The five copyright line examples above where collected from ten random Geocities home pages. The encircled C is indeed very common in an environment where most people probably wouldn’t expect it. Indeed it seems weird that pages completely consisting of image elements copied from somewhere else would bare such a notice.
The comment data inside of image files frequently contains copyright lines as well – even with the most simple examples:
Copyright..1996 all rights reserved David Green firstname.lastname@example.org Created using Gif Construction Set 32 “Registered Ver” “hands off”
Copyright 1996, by ArcaMax, Inc.; All rights reserved.
Background Copyright (c)JPayne 1996 All Rights Reserverd Must be purchased to be put on Non Profit Sites
From today’s perspective, these copyright lines give a hopeless appearance. There is for example a version of kilroybar.gif that dates back to 1995, it is not animated and bears no copyright notice though. So apparently David Green, claiming “all rights reserved”, mainly added an animation in 1996 to an existing static image. Apart from this, the figure Kilroy was already part of US folklore since the 1940’s, making it hard to claim copyright for it.
The buzzing line animation heartbt.gif, of which “ArcaMax, Inc.” claims to own all rights, hardly looks like something that is copyright-able at all. Apart from the act of creating the actual file, there is no trace of any kind of original work. Granted, ArcaMax, whoever that might have been, also created some more interesting animations like rotating globes and waving US flags – but also the complete alphabet rendered in the popular Times New Roman font, which is just a conversion, not a creative act.
The last example, backjpmidnitesatin.jpg, even contains a puzzling commercial offer: The image has to be licensed for use on non-profit websites. Which means that if a website generates profit, no license purchase is required, making the rich richer and the poor poorer. How to purchase a license from “JPayne” is not clear.
Luckily, I was able to contact “Moss Brook Arts”1, the creator of the legendary dove animation. In 1996 he not only put a “copywrite” notice inside the GIF file, but also asked for a fee of 5$ for its usage on other web sites. He agreed to answer some of my questions.
According to himself, he used the term “copywrite” instead of “copyright” simply out of naivety. He never made any money from the animation. Probably nobody ever looked into the file to see the request for money. And, the animation is actually an appropriation of another GIF he found somewhere online: It was terribly animated and looked clumsy, but he saw the potential and spent many days to fix it into the perfect version that became an early web superhit. Moss Brooks writes in a personal email: “I finally had done enough work on the dove to feel qualified to take credit […].” (The same probably applied to GIF hero Chuck Poynter, who appropriated animations from 1980’s software and spread it with his name inside the files.)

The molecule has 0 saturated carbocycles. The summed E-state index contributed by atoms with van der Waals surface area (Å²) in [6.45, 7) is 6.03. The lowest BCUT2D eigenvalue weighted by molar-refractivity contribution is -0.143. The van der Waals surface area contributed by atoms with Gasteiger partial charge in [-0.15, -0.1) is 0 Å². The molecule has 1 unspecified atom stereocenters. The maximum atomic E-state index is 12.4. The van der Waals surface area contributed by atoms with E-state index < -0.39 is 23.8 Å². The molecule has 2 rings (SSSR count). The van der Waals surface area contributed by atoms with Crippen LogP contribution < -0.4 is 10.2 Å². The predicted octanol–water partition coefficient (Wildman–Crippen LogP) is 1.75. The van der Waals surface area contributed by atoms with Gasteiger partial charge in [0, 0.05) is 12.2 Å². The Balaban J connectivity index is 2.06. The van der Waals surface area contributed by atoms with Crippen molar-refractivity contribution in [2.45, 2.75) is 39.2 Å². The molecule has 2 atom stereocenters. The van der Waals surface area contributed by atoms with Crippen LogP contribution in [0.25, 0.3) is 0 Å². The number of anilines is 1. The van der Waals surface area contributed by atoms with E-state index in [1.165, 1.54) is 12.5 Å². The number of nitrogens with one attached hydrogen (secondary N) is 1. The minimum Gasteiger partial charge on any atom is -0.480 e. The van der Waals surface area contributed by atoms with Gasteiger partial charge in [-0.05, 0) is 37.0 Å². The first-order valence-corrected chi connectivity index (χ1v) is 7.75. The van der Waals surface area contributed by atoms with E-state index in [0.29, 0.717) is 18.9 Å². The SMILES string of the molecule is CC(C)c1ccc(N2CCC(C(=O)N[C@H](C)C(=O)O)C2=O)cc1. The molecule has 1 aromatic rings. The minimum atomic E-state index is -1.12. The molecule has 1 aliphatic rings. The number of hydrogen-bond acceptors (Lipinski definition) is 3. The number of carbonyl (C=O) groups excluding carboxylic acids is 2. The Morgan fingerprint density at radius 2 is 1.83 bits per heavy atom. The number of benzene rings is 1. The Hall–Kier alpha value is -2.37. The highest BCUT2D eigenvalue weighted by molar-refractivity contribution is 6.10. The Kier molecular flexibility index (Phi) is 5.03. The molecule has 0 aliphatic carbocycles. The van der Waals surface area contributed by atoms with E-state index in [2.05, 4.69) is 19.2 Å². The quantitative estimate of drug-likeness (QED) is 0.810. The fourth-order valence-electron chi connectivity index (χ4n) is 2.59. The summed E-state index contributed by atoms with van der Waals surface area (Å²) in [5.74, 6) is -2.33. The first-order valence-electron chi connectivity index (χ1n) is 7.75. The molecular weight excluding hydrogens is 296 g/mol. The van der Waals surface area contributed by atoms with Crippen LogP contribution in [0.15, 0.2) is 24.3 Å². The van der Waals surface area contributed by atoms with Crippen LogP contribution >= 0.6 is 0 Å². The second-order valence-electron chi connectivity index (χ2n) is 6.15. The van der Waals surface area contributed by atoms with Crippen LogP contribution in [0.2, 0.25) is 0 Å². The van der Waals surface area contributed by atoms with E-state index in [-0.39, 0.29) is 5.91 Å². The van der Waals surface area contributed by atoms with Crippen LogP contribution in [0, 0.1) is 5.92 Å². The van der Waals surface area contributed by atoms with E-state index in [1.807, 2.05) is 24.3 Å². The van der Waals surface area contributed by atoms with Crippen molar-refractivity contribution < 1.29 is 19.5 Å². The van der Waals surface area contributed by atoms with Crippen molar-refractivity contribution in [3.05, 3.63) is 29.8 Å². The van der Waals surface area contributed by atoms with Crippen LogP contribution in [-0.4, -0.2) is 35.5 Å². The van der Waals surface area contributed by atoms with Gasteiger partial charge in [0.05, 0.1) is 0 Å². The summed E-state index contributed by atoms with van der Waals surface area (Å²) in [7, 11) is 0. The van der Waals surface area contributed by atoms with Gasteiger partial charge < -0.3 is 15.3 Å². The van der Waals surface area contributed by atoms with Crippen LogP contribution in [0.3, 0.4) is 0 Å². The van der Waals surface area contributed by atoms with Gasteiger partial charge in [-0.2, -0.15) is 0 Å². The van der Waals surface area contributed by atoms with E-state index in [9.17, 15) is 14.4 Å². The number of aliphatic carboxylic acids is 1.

This proved my intuition that the copyright notices on Geocities are not to be taken literally as copyright notices. They are instead a from of digital signature from a person that spent time bringing something to the web and feeling proud about it. A © is simply a bit stronger than “made by”. – Maybe this process can be compared to construction workers scratching their initials into still-soft concrete, or leaving a hand print in fresh cement.
The creators of early GIFs and web pages might not have been totally original in the sense of creating something that didn’t exist before in any form. – In many cases they actually did something much greater: making something usable for millions of people that would come after them. Of what relevance would the dancing girl be if Chuck Poynter would have left it to rot on some old diskette? Thanks to him, the animation became a cultural icon. Thanks to Moss Brook Arts, we will forever have a perfect dove. And David Green deserves credit for animating Kilroy as well.
- The artist asked for his real name not to be mentioned. He retreated from the web almost completely. [↩]